Comet PanSTARRS Keeps Getting Better

Since C/2012 K1's discovery two years ago, this first-time visitor from the outer solar system has brightened steadily and is now within reach of a small telescope and even binoculars.

Two-tailed Comet PanSTARRS

Comet PanSTARRS (C/2012 K1) fluoresces green and sports two extensions to its left — a short, bright dust tail and wispy gas tail — in this photo taken May 31, 2014.
Damian Peach

With the Moon departing the early evening sky this weekend, eager skywatchers have a delightful prize before their eyes: Comet PanSTARRS (C/2012 K1). This reliable visitor seems as if it's been around forever. Well, not quite but almost.

It was discovered more than two years ago by the Pan-STARRS 1 telescope atop the 10,000 foot summit of Haleakala volcano in Hawaii. At the time, the comet glowed a feeble 20th magnitude and was nearly as far as the planet Saturn.

Comet PanSTARRS's steady climb

Comet PanSTARRS (C/2012 K1) has brightened steadily since its discovery. The comet is expected to reach magnitude 6 or 7 magnitude in the fall, when it will be low in the morning sky for mid-northern latitude observers.
Seiichi Yoshida

That was then. C/2012 K1 has been fattening up on sunlight ever since. With its distance from the Sun shrinking from 8.7 astronomical units at discovery to 1.05 a.u. at its upcoming perihelion on August 27th, the comet has brightened to magnitude 8. This puts it within easy range of 50-mm binoculars from a dark-sky site.

I saw it a week ago with a simple pair of 8×40s as a blob of fuzzy light in the little constellation of Leo Minor. Through a 15-inch reflector at low magnification, C/2012 K1 displayed a bright, well-condensed coma swaddling a tiny, brighter nucleus. A lovely dust tail about ½° long extended to the east-northeast and seemed to flutter about according to the vagaries of averted vision. I could only detect a hint of the much fainter ion tail to the southeast.

Ready to have a look yourself? Face west at nightfall in the coming weeks and locate the familiar "backward question mark" asterism better known as the Sickle of Leo. The chart will help you star hop from there to the comet.

Comet PanSTARRS (C/2012 K1) spends mid-June in Leo Minor near the 4.5-magnitude star 21 Leo Minoris before gliding over the Sickle of Leo, highlighted by the 1st-magnitude star Regulus. Comet positions are shown for 10:30 p.m. EDT every five days from June 13th through August 2nd. Click to enlarge and print out for use at the telescope. Source: Chris Marriott's SkyMap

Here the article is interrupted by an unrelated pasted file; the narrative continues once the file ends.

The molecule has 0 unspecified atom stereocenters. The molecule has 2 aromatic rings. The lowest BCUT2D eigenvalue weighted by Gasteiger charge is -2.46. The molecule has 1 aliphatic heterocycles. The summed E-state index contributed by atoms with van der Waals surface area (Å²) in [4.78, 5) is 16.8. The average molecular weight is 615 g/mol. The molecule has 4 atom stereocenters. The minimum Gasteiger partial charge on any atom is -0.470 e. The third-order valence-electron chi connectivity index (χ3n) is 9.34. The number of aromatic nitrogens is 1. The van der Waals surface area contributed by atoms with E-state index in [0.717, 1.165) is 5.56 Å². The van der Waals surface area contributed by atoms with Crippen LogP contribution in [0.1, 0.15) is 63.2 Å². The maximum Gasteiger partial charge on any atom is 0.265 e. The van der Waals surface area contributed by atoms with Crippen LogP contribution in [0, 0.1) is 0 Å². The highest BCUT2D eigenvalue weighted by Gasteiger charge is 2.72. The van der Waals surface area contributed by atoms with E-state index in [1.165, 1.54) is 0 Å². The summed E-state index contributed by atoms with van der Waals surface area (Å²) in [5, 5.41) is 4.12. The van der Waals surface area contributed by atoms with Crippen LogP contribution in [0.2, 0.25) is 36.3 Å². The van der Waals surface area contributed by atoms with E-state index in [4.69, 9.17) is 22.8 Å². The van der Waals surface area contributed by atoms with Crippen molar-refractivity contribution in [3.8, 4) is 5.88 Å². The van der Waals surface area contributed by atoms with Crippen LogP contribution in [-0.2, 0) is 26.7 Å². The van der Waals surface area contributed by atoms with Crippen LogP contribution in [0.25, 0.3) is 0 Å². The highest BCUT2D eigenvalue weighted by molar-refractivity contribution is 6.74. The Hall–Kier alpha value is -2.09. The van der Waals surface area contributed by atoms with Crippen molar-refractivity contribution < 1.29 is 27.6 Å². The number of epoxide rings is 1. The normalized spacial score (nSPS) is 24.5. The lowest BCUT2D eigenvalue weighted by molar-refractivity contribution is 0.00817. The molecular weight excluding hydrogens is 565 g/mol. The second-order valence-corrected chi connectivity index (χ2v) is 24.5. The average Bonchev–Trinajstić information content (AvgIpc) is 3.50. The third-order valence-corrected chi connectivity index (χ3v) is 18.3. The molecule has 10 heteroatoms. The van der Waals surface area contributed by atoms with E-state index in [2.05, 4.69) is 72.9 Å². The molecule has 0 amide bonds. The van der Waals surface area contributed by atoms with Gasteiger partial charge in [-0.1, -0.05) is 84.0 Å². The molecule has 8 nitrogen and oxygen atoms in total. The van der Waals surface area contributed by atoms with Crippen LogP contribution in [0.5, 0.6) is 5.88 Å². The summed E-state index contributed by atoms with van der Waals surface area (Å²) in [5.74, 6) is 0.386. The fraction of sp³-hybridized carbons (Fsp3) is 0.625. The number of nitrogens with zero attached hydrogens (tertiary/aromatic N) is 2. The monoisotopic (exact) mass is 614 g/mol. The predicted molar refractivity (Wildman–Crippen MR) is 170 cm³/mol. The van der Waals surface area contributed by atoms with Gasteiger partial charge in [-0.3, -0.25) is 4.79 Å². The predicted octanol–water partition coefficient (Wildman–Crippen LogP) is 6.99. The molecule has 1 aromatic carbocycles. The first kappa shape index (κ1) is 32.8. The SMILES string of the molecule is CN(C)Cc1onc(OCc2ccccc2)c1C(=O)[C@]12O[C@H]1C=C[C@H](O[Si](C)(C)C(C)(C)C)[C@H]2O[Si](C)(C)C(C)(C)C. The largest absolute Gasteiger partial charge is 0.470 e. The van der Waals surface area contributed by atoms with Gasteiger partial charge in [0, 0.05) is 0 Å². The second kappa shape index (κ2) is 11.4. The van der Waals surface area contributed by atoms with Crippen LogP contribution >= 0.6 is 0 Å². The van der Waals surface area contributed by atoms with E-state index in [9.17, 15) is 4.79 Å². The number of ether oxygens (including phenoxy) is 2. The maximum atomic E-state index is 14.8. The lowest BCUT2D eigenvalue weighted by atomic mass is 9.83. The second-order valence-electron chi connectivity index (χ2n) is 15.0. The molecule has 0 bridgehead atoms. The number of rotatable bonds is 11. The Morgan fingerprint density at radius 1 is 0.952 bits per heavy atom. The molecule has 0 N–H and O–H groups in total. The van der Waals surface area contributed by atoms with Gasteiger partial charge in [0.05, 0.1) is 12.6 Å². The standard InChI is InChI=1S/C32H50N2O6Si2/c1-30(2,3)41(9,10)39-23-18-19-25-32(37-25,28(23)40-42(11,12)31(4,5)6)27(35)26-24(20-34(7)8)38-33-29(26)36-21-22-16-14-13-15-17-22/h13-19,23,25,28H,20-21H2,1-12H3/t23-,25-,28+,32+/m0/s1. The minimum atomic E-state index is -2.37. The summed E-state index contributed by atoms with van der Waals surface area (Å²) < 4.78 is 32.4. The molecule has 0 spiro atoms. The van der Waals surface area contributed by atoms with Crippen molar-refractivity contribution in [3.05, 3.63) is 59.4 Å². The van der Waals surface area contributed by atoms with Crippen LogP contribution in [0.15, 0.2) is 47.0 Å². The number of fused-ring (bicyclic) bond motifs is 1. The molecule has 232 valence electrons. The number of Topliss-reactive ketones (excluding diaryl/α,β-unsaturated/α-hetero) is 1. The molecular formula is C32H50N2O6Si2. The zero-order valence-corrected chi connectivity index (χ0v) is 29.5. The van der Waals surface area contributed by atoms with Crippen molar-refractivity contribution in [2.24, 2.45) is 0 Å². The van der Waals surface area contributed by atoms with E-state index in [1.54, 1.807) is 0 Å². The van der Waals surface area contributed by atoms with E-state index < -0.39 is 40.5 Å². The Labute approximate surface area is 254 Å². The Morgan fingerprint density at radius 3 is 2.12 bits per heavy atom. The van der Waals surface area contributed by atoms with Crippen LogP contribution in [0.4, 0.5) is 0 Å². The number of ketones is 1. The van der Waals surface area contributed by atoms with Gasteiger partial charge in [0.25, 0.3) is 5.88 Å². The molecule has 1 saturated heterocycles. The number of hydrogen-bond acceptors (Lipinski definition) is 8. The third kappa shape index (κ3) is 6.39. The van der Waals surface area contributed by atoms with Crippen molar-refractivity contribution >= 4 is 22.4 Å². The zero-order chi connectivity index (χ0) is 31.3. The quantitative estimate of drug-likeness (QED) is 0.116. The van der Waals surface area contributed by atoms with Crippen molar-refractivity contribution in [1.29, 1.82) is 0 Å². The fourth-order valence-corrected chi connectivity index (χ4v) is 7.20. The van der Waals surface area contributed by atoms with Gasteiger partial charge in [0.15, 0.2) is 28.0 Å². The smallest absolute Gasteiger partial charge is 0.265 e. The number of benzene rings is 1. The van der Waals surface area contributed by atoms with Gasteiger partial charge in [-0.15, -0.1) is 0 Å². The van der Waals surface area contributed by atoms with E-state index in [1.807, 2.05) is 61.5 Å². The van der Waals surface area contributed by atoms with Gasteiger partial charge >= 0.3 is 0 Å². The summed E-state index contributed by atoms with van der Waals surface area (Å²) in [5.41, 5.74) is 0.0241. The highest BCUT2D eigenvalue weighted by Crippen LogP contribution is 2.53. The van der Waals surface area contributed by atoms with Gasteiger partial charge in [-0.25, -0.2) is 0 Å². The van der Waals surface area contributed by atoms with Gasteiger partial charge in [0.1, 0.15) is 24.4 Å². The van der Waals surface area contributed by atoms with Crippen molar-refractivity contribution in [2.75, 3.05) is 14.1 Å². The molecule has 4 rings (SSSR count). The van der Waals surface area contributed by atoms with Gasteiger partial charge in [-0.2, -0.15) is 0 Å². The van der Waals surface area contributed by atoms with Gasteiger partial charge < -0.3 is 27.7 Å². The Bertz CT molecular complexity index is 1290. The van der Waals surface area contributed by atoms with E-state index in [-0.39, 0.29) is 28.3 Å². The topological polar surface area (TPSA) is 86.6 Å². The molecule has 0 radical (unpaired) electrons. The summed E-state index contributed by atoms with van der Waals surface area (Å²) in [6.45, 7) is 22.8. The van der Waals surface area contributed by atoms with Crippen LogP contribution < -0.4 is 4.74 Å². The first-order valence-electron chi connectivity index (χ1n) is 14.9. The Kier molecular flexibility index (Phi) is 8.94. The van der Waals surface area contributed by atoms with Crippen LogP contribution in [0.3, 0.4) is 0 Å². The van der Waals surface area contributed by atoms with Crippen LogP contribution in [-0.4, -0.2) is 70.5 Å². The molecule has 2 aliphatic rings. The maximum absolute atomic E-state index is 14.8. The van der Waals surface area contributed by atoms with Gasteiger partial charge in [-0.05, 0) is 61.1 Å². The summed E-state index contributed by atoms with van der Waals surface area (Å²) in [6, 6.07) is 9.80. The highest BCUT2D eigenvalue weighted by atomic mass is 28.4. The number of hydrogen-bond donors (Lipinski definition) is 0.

Comet PanSTARRS (C/2012 K1) spends mid-June in Leo Minor near the 4.5-magnitude star 21 Leo Minoris before gliding over the Sickle of Leo, highlighted by the 1st-magnitude star Regulus. Comet positions are shown for 10:30 p.m. EDT every five days from June 13th through August 2nd. Click to enlarge and print out for use at the telescope.
Source: Chris Marriott's SkyMap

While not a spectacular sight in binoculars, I encourage you to go for it. Binocular comets are few and far between, and this one is worth the risk of a few mosquito bites on a summer night. Besides, the next few weeks will be the last chance for mid-northern observers to catch C/2012 K1 at a convenient time and relatively high altitude.

Come mid-July, the comet dips into the twilight glow and disappears from view. It returns to view, this time in the morning sky before dawn, in mid-September, but it won't climb much higher than 20° for mid-northern skywatchers while swinging south from Hydra into Puppis.

In theory, Comet PanSTARRS should continue to brighten over this months-long interval. Will it crest to naked-eye brightness as the leaves start to fall? I've got my fingers crossed!


Bob King is the newest blogger here on SkyandTelescope.com. By day, he's a photographer and photo editor for Duluth News Tribune in Minnesota. At night, he morphs into veteran skygazer "Astro Bob." Check back for more of his musings about observing the night sky.

3 thoughts on “Comet PanSTARRS Keeps Getting Better

  1. Graham-Wolf

    C/2012 K1 (PanStarrs) continues to be monitored from the Barber Grove Observatory (BGO) at Lower Hutt, NZ. Recently, it passed close to 61 LMi and is steadily brightening. Easily visible in 10 x 50 WA Binoculars (7 deg FOV). My data is consistently similar to that of Chris Wyatt of Walcha, NSW who has a similar Research Grade GSO Dobsonian to mine. I frequently make use of “Stellarium” to pre-plan my observing runs and operate a Quad-Core Laptop

    C/2012 K1 is one of a dozen comets being simultaneously monitored as part of the Southern Hemisphere effort of T.A. directed by Guy HUrst of Basingstoke, UK. This groups of some 10-15 observers (world-wide) has been operating since the 1970s and provides valuable data to other research archives. So far, I’ve managed well over 10,000 measures of over 400 comets and some 500 apparitions over the last 50 or so years since Ikeya-Seki in October 1965.

    My latest telescope:- a near 1/20th wave version with HST Coatings is a 26cm f4.9. From my subhurban backyard at ~ 400x (GSO 2 inch ED Barlows, GSO Superviews and 2 inch 80 deg AFOV eyepieces), I can get as “deep” as Mv 14.5 near the Zenith. I usually use my 2 inch 2x ED GSO Research Grade Barlow to “sharpen up” the optical path. I home-brew my own Barlow Extension tubes, and even a 2 inch 52RKE! Compared to my (previous) home-built 18cm f5 Newtonian…. it’s an absolute weapon! Clear skies to all…

    Graham W. Wolf
    International Halley Watch (IHW) 1982-1988
    Ex Carter National Observatory of NZ (1980s, 1990s).
    2010 George Alcock Memorial Prize.

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